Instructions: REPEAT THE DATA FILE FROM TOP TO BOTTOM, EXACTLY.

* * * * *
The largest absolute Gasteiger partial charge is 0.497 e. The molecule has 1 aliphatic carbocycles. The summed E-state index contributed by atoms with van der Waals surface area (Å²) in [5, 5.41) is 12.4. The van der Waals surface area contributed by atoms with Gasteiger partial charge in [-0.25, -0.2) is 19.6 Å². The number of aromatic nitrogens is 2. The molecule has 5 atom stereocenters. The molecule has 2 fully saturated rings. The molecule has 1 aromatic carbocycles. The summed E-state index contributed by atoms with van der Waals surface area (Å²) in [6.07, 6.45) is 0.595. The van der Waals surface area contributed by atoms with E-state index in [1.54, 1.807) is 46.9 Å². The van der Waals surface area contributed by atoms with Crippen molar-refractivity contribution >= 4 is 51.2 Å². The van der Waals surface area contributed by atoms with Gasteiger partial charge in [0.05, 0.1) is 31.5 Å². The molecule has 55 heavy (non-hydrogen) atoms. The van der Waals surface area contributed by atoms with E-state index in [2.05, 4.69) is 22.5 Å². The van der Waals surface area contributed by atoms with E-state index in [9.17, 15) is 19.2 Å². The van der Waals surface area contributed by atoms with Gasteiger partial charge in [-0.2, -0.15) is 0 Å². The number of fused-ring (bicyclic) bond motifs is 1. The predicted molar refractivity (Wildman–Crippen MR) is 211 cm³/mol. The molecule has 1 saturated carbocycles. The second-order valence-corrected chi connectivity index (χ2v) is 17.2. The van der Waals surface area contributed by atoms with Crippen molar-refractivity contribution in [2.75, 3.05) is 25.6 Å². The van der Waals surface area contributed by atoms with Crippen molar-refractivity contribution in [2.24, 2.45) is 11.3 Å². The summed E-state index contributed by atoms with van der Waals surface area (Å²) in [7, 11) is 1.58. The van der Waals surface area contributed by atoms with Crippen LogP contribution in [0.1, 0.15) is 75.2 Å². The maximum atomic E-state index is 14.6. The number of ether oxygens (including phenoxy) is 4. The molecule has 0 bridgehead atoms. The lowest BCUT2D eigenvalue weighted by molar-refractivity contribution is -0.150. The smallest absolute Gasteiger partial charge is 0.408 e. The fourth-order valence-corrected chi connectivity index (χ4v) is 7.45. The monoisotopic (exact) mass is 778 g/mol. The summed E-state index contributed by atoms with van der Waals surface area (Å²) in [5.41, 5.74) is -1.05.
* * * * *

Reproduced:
The largest absolute Gasteiger partial charge is 0.497 e. The molecule has 1 aliphatic carbocycles. The summed E-state index contributed by atoms with van der Waals surface area (Å²) in [5, 5.41) is 12.4. The van der Waals surface area contributed by atoms with Gasteiger partial charge in [-0.25, -0.2) is 19.6 Å². The number of aromatic nitrogens is 2. The molecule has 5 atom stereocenters. The molecule has 2 fully saturated rings. The molecule has 1 aromatic carbocycles. The summed E-state index contributed by atoms with van der Waals surface area (Å²) in [6.07, 6.45) is 0.595. The van der Waals surface area contributed by atoms with E-state index in [1.54, 1.807) is 46.9 Å². The van der Waals surface area contributed by atoms with Crippen molar-refractivity contribution >= 4 is 51.2 Å². The van der Waals surface area contributed by atoms with Gasteiger partial charge in [0.05, 0.1) is 31.5 Å². The molecule has 55 heavy (non-hydrogen) atoms. The van der Waals surface area contributed by atoms with E-state index in [2.05, 4.69) is 22.5 Å². The van der Waals surface area contributed by atoms with E-state index in [9.17, 15) is 19.2 Å². The van der Waals surface area contributed by atoms with Gasteiger partial charge in [-0.2, -0.15) is 0 Å². The number of fused-ring (bicyclic) bond motifs is 1. The predicted molar refractivity (Wildman–Crippen MR) is 211 cm³/mol. The molecule has 1 saturated carbocycles. The second-order valence-corrected chi connectivity index (χ2v) is 17.2. The van der Waals surface area contributed by atoms with Crippen molar-refractivity contribution in [2.75, 3.05) is 25.6 Å². The van der Waals surface area contributed by atoms with Crippen molar-refractivity contribution in [2.24, 2.45) is 11.3 Å². The summed E-state index contributed by atoms with van der Waals surface area (Å²) in [7, 11) is 1.58. The van der Waals surface area contributed by atoms with Crippen LogP contribution in [0.1, 0.15) is 75.2 Å². The maximum atomic E-state index is 14.6. The number of ether oxygens (including phenoxy) is 4. The molecule has 0 bridgehead atoms. The lowest BCUT2D eigenvalue weighted by molar-refractivity contribution is -0.150. The smallest absolute Gasteiger partial charge is 0.408 e. The fourth-order valence-corrected chi connectivity index (χ4v) is 7.45. The monoisotopic (exact) mass is 778 g/mol. The summed E-state index contributed by atoms with van der Waals surface area (Å²) in [5.41, 5.74) is -1.05.